Most people would consider the death of a young girl enough to do a Recall Query, but in the case of the Ford Escape, the National Highway Traffic Safety Administration (NHTSA) didn’t feel that it was necessary. In January 2012, Saige Bloom, a 17-year-old driver, in Payson, Arizona was driving home her first car, a 2002 Escape, when she died in an unintended acceleration crash. Bloom’s mother was following her home when she lost control of her car causing it to roll over. Bloom succumbed to her injuries a short time later at the hospital.

Clarence Ditlow, the executive director of the Center for Auto Safety, petitioned to have the agency open a Recall Query after Bloom’s death, but nothing was done…at least not for 8 years.

In December 2004, Ford filed two Part 573 Defect and Non-Compliance Reports stating that it was recalling approximately 591,245 Escapes and Tributes between the years of 2002-2004 because of an accelerator cable inner liner that could migrate out of the conduit at the dash panel and may come in contact with the accelerator pedal assembly causing the pedal to not return to the fully released position (“idle”). The repair was simply replacing the old accelerator cable with a new one. Unfortunately, the repair increased the odds that the throttle could get stuck. Ford then sent a Technical Service Bulletin in 2006 to the dealers telling them to disregard the previous repair because it could damage the cruise control cable, which in an open throttle situation could become jammed.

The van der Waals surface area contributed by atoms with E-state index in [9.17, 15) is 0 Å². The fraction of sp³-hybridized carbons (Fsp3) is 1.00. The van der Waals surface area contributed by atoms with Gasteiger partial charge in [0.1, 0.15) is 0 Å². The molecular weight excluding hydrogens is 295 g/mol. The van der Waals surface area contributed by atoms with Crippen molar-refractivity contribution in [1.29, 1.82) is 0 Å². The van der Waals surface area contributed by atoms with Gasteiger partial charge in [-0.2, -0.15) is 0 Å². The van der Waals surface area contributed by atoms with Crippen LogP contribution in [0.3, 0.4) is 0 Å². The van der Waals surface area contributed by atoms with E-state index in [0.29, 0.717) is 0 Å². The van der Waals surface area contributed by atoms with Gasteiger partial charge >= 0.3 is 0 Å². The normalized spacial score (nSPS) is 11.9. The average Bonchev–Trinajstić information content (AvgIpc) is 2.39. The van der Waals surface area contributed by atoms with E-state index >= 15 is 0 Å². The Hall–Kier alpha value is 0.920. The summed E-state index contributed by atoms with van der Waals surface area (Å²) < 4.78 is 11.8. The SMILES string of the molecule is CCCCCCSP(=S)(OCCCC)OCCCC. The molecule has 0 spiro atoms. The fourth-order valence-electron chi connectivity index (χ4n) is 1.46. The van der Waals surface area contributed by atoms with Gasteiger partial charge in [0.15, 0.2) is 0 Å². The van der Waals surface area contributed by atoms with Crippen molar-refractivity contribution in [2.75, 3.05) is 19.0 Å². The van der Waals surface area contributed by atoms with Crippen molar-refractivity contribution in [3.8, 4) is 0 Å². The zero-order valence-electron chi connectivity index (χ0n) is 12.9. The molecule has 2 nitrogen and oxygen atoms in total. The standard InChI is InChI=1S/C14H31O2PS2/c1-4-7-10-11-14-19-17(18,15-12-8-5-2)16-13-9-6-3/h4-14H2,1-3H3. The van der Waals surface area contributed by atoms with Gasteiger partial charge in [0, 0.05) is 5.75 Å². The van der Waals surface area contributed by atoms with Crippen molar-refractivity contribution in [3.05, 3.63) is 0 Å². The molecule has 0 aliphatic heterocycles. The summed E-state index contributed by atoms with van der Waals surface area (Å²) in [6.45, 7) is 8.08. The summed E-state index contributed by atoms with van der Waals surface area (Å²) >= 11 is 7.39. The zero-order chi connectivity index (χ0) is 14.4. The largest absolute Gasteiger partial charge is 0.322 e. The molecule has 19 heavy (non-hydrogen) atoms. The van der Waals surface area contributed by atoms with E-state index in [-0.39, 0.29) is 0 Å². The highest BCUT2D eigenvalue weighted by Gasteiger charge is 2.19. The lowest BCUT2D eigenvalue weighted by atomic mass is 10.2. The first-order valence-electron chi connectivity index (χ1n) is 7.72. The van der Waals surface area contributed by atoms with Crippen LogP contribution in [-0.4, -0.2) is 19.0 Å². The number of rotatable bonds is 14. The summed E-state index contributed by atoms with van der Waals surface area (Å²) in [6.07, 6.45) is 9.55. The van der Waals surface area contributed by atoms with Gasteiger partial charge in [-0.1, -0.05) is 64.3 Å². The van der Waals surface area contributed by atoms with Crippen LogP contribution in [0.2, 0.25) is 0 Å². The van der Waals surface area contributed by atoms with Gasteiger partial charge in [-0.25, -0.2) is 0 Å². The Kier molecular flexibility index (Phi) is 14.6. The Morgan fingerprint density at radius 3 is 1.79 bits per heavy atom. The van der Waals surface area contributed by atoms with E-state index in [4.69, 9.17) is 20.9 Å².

What was worse was Ford never told drivers of the Escape who had bought their car previously that the recall would make their vehicle even more dangerous.

Ford saw more fatalities as a result. Since the NHTSA has no policy in place to see that the manufacturer met the recall obligations, they have no way of determining if the deadly defects are being fixed. So instead, the agency just slapped Ford with A $17.3 million civil penalty.

This is not the first time that the NHTSA has not acted in a timely and forthright manner. For more the secrets it’s hiding you can check out Sean Kane’s : What Doesn’t the NHTSA Want You to Know About Auto Safety?

Source:The Safety Record, “NHTSA’s “Tough” Stance on Ford Recall- Eight Years too Late”

Ford Faces a Lawsuit Due to Unintended Acceleration

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Ford Faces a Lawsuit Due to Unintended Acceleration